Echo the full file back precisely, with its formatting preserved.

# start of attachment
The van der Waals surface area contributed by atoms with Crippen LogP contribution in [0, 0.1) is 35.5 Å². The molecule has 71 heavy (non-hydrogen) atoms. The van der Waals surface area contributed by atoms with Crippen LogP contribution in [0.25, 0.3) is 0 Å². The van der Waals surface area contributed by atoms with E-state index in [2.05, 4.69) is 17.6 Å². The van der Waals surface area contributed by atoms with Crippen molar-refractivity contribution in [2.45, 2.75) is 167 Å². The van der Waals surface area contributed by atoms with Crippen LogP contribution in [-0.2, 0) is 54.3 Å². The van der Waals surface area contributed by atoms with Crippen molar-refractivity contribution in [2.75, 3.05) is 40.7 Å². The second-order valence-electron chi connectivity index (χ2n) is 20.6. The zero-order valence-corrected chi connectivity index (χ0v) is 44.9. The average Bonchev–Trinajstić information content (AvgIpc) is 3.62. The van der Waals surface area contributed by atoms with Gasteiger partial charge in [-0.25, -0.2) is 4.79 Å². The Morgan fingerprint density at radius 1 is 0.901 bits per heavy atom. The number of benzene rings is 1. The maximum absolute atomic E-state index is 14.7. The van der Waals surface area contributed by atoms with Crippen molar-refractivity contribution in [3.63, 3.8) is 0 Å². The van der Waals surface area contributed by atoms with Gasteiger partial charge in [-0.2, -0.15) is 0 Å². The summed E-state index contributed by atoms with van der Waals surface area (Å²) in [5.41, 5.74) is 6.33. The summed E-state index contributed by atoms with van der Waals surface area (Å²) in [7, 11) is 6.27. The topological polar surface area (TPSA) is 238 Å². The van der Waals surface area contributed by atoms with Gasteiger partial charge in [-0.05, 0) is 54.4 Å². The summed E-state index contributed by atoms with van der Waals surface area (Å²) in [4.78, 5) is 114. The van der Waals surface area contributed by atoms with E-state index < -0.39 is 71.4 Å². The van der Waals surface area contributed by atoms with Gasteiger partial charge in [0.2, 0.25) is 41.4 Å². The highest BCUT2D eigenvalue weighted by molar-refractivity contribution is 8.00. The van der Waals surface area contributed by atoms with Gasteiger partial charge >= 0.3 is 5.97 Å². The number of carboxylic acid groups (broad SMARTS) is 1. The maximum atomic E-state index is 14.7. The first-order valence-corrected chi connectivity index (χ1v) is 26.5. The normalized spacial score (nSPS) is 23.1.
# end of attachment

The van der Waals surface area contributed by atoms with Crippen LogP contribution in [0, 0.1) is 35.5 Å². The molecule has 71 heavy (non-hydrogen) atoms. The van der Waals surface area contributed by atoms with Crippen LogP contribution in [0.25, 0.3) is 0 Å². The van der Waals surface area contributed by atoms with E-state index in [2.05, 4.69) is 17.6 Å². The van der Waals surface area contributed by atoms with Crippen molar-refractivity contribution in [2.45, 2.75) is 167 Å². The van der Waals surface area contributed by atoms with Crippen LogP contribution in [-0.2, 0) is 54.3 Å². The van der Waals surface area contributed by atoms with Crippen molar-refractivity contribution in [2.75, 3.05) is 40.7 Å². The second-order valence-electron chi connectivity index (χ2n) is 20.6. The zero-order valence-corrected chi connectivity index (χ0v) is 44.9. The average Bonchev–Trinajstić information content (AvgIpc) is 3.62. The van der Waals surface area contributed by atoms with Gasteiger partial charge in [-0.25, -0.2) is 4.79 Å². The Morgan fingerprint density at radius 1 is 0.901 bits per heavy atom. The number of benzene rings is 1. The maximum absolute atomic E-state index is 14.7. The van der Waals surface area contributed by atoms with Crippen molar-refractivity contribution in [3.63, 3.8) is 0 Å². The van der Waals surface area contributed by atoms with Gasteiger partial charge in [-0.2, -0.15) is 0 Å². The summed E-state index contributed by atoms with van der Waals surface area (Å²) in [5.41, 5.74) is 6.33. The summed E-state index contributed by atoms with van der Waals surface area (Å²) in [7, 11) is 6.27. The topological polar surface area (TPSA) is 238 Å². The van der Waals surface area contributed by atoms with Gasteiger partial charge in [-0.05, 0) is 54.4 Å². The summed E-state index contributed by atoms with van der Waals surface area (Å²) in [4.78, 5) is 114. The van der Waals surface area contributed by atoms with E-state index < -0.39 is 71.4 Å². The van der Waals surface area contributed by atoms with Gasteiger partial charge in [0.2, 0.25) is 41.4 Å². The highest BCUT2D eigenvalue weighted by molar-refractivity contribution is 8.00. The van der Waals surface area contributed by atoms with Gasteiger partial charge >= 0.3 is 5.97 Å². The number of carboxylic acid groups (broad SMARTS) is 1. The maximum atomic E-state index is 14.7. The first-order valence-corrected chi connectivity index (χ1v) is 26.5. The normalized spacial score (nSPS) is 23.1.